Skip to main content

Spectrum: Autism Research News

Multimedia /

Videos

News

Switching neurons on and off to probe autism circuits

A 3D optogenetics method can mimic natural rhythms of neural activity, rendering previously unanswerable questions amenable to inquiry — including questions about autism.

News

Mitochondria: An energy explanation for autism

People with autism have more mutations than others do in both mitochondrial DNA and nuclear DNA that affects mitochondrial function.

News

Video: Wearable sensors pick up early signs of autism

Audio and motion-sensor recordings offer a remote window into a baby’s first years and make it easier for families to participate in research.

News

Huda Zoghbi: Taking genetic inquiry to the next level

Over the course of a career spanning more than three decades, Huda Zoghbi has won almost every major biology and neuroscience research award that exists. More than 20 years since she discovered the gene behind Rett syndrome, she remains laser focused on unlocking the condition’s secrets and finding effective treatments.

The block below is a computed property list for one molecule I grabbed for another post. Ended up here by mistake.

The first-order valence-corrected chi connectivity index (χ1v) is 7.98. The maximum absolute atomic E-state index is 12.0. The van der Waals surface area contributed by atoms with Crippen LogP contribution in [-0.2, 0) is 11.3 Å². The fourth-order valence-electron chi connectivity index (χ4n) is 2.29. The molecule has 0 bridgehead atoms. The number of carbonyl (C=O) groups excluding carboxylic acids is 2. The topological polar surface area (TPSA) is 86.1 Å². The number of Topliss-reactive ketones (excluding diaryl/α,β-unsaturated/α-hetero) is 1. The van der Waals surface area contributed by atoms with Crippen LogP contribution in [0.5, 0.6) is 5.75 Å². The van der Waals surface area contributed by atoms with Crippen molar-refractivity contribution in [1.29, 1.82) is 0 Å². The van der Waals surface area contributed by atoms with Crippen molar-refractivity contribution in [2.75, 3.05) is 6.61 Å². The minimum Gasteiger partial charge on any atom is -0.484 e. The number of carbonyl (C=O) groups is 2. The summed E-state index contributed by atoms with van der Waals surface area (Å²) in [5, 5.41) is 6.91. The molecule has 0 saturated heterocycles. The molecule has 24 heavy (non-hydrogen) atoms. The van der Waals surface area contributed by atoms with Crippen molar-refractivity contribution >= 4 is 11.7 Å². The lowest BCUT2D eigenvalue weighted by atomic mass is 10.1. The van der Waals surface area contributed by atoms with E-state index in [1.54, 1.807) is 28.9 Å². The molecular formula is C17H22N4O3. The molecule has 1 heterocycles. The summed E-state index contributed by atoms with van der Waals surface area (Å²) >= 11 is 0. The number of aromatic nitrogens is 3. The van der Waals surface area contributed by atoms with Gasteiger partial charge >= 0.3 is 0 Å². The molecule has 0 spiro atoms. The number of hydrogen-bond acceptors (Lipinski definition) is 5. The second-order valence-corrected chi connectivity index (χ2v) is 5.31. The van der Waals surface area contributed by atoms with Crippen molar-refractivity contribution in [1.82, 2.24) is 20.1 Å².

News

The gut’s connection to autism

Autistic children are up to four times as likely as their non-autistic peers to have digestive problems, and several small studies show they may also have atypical microbial communities living in their guts.

Opinion

Friends of friends: How monkey island’s residents bonded after Hurricane Maria

On 20 September 2017, Hurricane Maria passed over Puerto Rico’s Cayo Santiago Island, home to more than 1,500 non-native rhesus macaques. After the storm, the monkeys formed new, unexpected relationships in ways that could offer clues about autism.

News

Advancing early interventions for autism

Some therapies use play and other activities to reinforce skills that autistic children often find challenging. Trials show these methods can change a child’s trajectory for the better, but the evidence base remains thin.

News

Motion-capture videos reveal atypical grooming in fragile X rats

A Hollywood-inspired video tool that captures movement in three dimensions over extended time periods shows that rats lacking the autism-linked gene FMR1 have different grooming patterns than controls do.

News

How the striatum is linked to autism

The repetitive behaviors seen in autism may originate in the striatum, a cluster of neurons involved with initiating and executing movements.

Multimedia

Repetitive behaviors and autism

New thinking about repetitive behaviors suggests they provide stress relief and fun for autistic people; as such, these behaviors deserve careful management.